Century's EndHoward Garrett (in the Dec. 4 news story...

LETTERS TO THE EDITOR

January 13, 1993

Century's End

Howard Garrett (in the Dec. 4 news story, "2000: A planned odyssey") shouldn't worry about being late for the celebration of the end of the century. If he turns up on December 31, 1999, he will be one year early.

If we count to ten, we don't stop at nine. There was no year O. And the decade, century, millennium will end on the 31st of December 2000.

This was the reason that Stanley Kubrick called his movie, "2001 a Space Odyssey." It's about the beginning of the 21st century.

9- I thought this issue was settled in 1990.

Michael W. Hartley

Fair Hill

Keeping Zinman

In an article Dec. 20 about upcoming conductor openings at several major American orchestras, music critic Stephen Wigler offered what he called a "subjective and speculative scenario" that includes David Zinman leaving Baltimore for the Minnesota Orchestra.

No one can doubt the extraordinary contributions that David Zinman has already made to the Baltimore Symphony Orchestra during his eight years as music director. Zinman and the BSO have become known to music lovers throughout the world.

Wigler refers to reductions in touring and recording as posing a threat to keeping Zinman here, and indeed they do.

The BSO board and management join fully with David Zinman in recognizing that these are the very activities upon which this orchestra's advances have been founded. No orchestra can create a significant impact beyond the borders of its community or expect to retain the services of the first rank of conductors and musicians unless it tours, records and broadcasts.

But I believe this community will rise to the occasion and provide the support necessary to keep the Zinman/Baltimore Symphony Orchestra partnership thriving and to maintain a great symphony orchestra in Maryland.

George V. McGowan

Baltimore

The writer is chairman of the board of the Baltimore Symphony Orchestra.

Promoting a New Solar System

I'd like to see people get excited about demanding that our electric utilities use solar energy.

Public pressure is a lot more powerful than we realize. People power forced cities and towns to institute recycling. Suppose we harness that power to promote clean, safe, efficient, and economical renewable energy?

A campaign called the Solar Brigade aims to get utilities to use more solar power.

The idea is simple. People send a notice along with their monthly bill, demanding 10 percent solar power in 10 years. You let the National Audubon Society know your name and address. Audubon uses the collective clout as leverage to negotiate with the electric utilities to make the switch.

Jump-starting the use of solar energy in this way will save the planet from 170 million tons a year of carbon dioxide and cost less than a 1 percent increase in electric bills per year. It will also start us on the road to a truly sustainable national energy policy. Nothing could be more important for the planet.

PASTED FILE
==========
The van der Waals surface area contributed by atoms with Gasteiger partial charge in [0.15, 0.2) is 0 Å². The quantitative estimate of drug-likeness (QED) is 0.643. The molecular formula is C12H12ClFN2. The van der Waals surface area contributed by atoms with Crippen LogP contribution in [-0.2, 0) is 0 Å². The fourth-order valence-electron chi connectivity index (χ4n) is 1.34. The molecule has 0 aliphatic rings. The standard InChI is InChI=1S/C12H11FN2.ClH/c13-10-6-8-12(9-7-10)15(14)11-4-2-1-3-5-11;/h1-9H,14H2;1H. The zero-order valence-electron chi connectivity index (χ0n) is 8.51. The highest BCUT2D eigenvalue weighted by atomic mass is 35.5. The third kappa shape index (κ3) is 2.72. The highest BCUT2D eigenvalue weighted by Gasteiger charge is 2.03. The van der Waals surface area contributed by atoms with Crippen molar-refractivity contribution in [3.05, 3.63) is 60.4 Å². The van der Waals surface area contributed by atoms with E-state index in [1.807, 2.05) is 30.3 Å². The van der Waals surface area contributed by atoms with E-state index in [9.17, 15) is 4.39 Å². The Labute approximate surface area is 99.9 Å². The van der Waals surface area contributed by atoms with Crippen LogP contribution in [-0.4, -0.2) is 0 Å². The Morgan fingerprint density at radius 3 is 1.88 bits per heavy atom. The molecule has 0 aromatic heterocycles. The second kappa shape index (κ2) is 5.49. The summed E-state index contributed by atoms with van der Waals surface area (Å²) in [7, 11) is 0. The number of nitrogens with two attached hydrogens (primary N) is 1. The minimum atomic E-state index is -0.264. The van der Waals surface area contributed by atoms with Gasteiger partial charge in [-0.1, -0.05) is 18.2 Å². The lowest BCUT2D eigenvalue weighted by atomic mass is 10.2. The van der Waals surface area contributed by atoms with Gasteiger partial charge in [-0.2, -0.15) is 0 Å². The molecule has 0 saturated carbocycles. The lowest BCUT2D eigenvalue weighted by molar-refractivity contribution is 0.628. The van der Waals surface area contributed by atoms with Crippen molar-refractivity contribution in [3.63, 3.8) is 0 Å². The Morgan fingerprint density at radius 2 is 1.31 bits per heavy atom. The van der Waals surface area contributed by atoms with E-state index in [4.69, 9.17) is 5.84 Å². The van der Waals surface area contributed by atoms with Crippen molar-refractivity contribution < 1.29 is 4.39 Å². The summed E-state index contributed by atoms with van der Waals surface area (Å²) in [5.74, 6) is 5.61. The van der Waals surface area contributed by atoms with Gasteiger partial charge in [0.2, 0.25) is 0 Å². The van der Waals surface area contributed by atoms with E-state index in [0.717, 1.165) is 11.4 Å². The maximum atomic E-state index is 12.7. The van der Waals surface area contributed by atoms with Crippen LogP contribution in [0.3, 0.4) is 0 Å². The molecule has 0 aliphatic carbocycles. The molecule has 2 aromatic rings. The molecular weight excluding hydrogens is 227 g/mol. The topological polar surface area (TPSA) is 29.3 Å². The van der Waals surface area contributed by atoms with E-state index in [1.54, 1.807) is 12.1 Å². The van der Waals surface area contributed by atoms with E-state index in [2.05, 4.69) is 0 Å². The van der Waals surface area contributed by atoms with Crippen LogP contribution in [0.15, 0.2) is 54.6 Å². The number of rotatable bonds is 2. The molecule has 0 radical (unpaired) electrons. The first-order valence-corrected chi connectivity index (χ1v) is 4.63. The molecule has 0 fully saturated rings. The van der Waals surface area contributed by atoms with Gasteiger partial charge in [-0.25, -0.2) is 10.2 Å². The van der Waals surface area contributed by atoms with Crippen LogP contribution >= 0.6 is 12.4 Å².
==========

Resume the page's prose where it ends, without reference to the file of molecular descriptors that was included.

Christine E. Norris

Pylesville

Church and Keno

When I was a devout Roman Catholic, I used to look over my shoulder with admiration at the Methodist Church in its staunch stand against all forms of gambling.

Now that I am a devout and committed United Methodist, I vTC wonder where all the fire and determination went among United Methodists. Why have we not put on sack cloth and ashes at the thought of keno becoming a reality in Maryland?

I asked a life-long Methodist, a minister and a son of a Methodist minister, if I had been mistaken and United Methodists were really all fired up, enraged that such a profanation as keno could spread itself abroad in the land like a slithering monster in a grade-B horror movie.

His reply was, "There was an article in the United Methodist Connection." The Methodist Connection is a United Methodist newspaper. That was it. That was all the militant activity he could recall.

But are the individual churches doing anything? Is rage being expressed all around me? Are my friend and I standing in the middle of a hail storm and don't even know it?

Or, rather, has apathy sweetened the lives of church people and made most of us soft and flabby?

Allan Prell, the talk show host, was lamenting one morning the introduction of keno gambling into Maryland. One telephone caller asked him why the churches are not rising up in righteous indignation?

"They're dead," he said. "The churches are dead."

On this issue of keno, who's to say that Allan Prell is wrong? The churches have not lost their impact on society -- or have they?

Bob Gill

Towson

By the Numbers

On the Monday before Christmas, The Sun brought the depressing news of the murder of a 16-year-old girl near Reisterstown Road Plaza. The reporters, Thomas Waldron and Laura Lippman, told us us that this was the 320th homicide of the year in Baltimore. They continued:

"The number of killings is the second-highest in city history, just 10 shy of the record 330 homicides in Baltimore's deadliest year, 1972."

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